Baylor students gather for debate watch party

Baylor students gather at 8 p.m. Wednesday in the Waco Hippodrome Theatre to watch the third and final presidential debate. The non-partisan event was sponsored by Baylor student government. Photo credit: Liesje Powers

By Megan Rule | Staff Writer

The third presidential debate took place at 8 p.m. last night at the University of Nevada in Las Vegas. At the Waco Hippodrome Theatre, a watch party put on by Baylor Student Government took place at 7:30, followed by a discussion afterward led by Baylor faculty.

“I’m most excited for this opportunity for students with different viewpoints to come together in this space,” said Lindsey Bacque, Baylor student body president. “Having a space for students to come together and express themselves and meaningfully disagree, I think, is good.”

The Hippodrome Theatre was full of students supporting Donald Trump, Hillary Clinton, and even Gary Johnson. Students were sitting in the aisles and were very involved throughout the entire debate, cheering for their respective candidates and groaning with points they disagreed with. Major points in the debate included discussion of the second amendment, abortion, border control, the economy, foreign hotspots and the national debt. Both candidates spoke over each other, and the debate was filled with personal jabs.

When asked if he would accept the results of the election, Trump said, “I will tell you at the time. I’ll keep you in suspense.” Later in the debate, Clinton rebutted with saying, “You are the most dangerous person to run for president in the history of modern America.”

Many of Clinton’s arguments were focused on fighting for women’s rights. Clinton brought much of her reasoning back to allowing women complete freedom in all their decisions, especially with the abortion debate. Trump had personal confrontations against Clinton and the impacts of the democratic party on the country, and pressed he Clinton especially on immigration.

The debate ended with the candidates arguing for why they each should be president. Clinton said she should be president because she is reaching out to everyone and she will fight for everyone. Trump said he should be president because he started the campaign strong and wants to end it strong, by making America great again.

The debrief following the debate was led by Dr. Patrick Flavin and Dr. Rebecca McCumbers Flavin of the department of political science at Baylor. Bacque said she was excited to see how this discussion would turn out.

“The moderator did an excellent job in that the questions he asked pushed the candidates and allowed them to talk with one another,” Dr. Patrick Flavin said. “It was a useful job he did.”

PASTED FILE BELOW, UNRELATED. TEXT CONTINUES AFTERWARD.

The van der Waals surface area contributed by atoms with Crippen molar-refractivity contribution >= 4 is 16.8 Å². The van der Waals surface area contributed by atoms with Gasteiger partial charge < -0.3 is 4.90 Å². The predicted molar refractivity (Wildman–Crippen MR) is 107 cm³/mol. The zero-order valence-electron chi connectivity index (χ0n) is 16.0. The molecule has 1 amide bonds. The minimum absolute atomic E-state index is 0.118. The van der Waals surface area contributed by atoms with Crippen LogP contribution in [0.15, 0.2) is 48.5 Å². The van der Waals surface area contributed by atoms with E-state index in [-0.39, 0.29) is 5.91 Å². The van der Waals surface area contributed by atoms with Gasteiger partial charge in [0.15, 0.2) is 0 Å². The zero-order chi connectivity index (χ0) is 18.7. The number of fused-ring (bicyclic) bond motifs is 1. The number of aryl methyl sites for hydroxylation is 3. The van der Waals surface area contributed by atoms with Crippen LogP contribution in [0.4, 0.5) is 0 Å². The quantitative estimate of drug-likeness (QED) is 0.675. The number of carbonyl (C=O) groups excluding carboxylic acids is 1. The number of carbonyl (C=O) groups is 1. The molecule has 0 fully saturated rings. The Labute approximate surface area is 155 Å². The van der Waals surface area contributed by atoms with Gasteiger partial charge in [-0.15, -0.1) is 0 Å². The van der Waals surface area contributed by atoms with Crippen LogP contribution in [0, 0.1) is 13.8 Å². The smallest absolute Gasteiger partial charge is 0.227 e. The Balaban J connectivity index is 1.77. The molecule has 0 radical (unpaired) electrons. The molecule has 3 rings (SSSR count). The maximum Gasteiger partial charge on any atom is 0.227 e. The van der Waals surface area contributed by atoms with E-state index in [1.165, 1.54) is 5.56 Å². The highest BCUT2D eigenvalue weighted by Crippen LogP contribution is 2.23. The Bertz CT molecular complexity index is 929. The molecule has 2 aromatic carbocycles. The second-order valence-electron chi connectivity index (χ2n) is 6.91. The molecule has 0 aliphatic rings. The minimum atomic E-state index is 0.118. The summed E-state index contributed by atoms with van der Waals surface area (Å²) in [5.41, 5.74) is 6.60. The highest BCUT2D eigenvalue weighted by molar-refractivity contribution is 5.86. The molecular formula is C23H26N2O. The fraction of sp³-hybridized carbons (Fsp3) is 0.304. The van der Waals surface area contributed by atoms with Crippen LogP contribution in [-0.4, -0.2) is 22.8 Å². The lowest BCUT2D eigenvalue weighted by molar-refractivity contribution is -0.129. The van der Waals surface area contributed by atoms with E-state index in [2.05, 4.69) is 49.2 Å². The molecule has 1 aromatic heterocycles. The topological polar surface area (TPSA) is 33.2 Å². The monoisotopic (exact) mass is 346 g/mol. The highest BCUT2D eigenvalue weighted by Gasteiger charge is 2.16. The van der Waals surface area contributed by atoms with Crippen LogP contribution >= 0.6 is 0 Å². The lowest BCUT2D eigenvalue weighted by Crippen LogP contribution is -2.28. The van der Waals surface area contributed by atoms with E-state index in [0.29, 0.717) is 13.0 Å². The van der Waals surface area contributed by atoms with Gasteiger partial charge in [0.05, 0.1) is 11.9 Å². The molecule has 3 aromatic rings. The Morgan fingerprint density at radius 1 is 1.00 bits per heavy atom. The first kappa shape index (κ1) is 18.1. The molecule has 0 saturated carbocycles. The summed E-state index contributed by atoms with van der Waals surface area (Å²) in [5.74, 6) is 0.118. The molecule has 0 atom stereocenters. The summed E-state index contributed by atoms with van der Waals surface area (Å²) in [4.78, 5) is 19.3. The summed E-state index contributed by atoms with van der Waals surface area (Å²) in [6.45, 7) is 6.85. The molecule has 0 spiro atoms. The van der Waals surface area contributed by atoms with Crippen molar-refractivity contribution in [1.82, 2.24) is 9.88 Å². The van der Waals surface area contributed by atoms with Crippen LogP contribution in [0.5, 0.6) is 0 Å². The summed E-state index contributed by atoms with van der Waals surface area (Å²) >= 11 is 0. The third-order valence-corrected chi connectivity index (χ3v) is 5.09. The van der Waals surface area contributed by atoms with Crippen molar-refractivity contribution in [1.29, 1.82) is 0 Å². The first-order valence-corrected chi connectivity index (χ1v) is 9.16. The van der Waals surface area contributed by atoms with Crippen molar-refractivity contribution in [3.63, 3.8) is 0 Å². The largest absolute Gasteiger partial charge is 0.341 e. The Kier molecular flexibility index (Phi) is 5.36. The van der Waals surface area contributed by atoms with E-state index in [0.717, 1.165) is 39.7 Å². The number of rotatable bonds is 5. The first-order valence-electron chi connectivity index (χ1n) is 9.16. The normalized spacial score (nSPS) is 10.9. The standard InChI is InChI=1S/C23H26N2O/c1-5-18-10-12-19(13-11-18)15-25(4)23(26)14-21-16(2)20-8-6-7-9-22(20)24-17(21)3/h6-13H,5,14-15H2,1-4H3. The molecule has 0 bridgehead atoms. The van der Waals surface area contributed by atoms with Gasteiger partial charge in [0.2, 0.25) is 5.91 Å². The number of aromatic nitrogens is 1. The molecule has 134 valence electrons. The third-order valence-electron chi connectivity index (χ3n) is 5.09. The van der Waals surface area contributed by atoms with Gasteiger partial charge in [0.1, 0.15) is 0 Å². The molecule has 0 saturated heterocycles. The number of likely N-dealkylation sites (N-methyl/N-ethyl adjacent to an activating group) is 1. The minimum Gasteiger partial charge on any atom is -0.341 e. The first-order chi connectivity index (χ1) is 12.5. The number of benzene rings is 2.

The debrief began with general impressions of the debate and things the professors saw and were interested in. Dr. Rebecca Flavin said that one of the things she likes to do is look at the fact checkers during the debates to get a sense of opinions across the country. This helped her to answer the questions that students tweeted to her.

Campaign 2016 Debate
Donald Trump and Hillary Clinton met Wednesday night in Las Vegas for the final presidential debate before Election Day. Photo credit: Associated Press

“In the United States, we believe elections are how we decide our disagreements,” Flavin said. “Part of that means if you lose, even after a gut-wrenching campaign, you accept that result, even if you have to concede. It says a lot about what our system is about.”

They then answered questions that students tweeted to them. Among these were opinions on certain aspects of the debate focusing in on Clinton’s hypocritical comments about gun control and abortion, the “nastiness” of this election and questions about the potential of a third candidate making ground. In order to put the second question into perspective, Dr. Rebecca Flavin asked the crowd who their favorite president was, and when the majority answered Lincoln, she spoke of how he wasn’t particularly liked until his death.

“Elections have always been particularly nasty, and we just happen to remember the most recent one vividly,” Rebecca Flavin said. “Presidential elections do tend to produce some extreme rhetoric.”

According to Bacque, external vice president Amye Dickerson was in charge of the event, and Baylor Student Government worked with other student groups to host an event where students could come together to watch the debate and be informed when they go to vote in November. The Hippodrome event included snacks and drinks for everyone with a Baylor ID, a photo booth and a debrief and discussion of the biggest topics in the debate.

“We’re very excited to work with Baylor for everything that we do,” said Mark Gillham, general manager of the Hippodrome Theatre. “We enjoy working with the university on anything we can do.”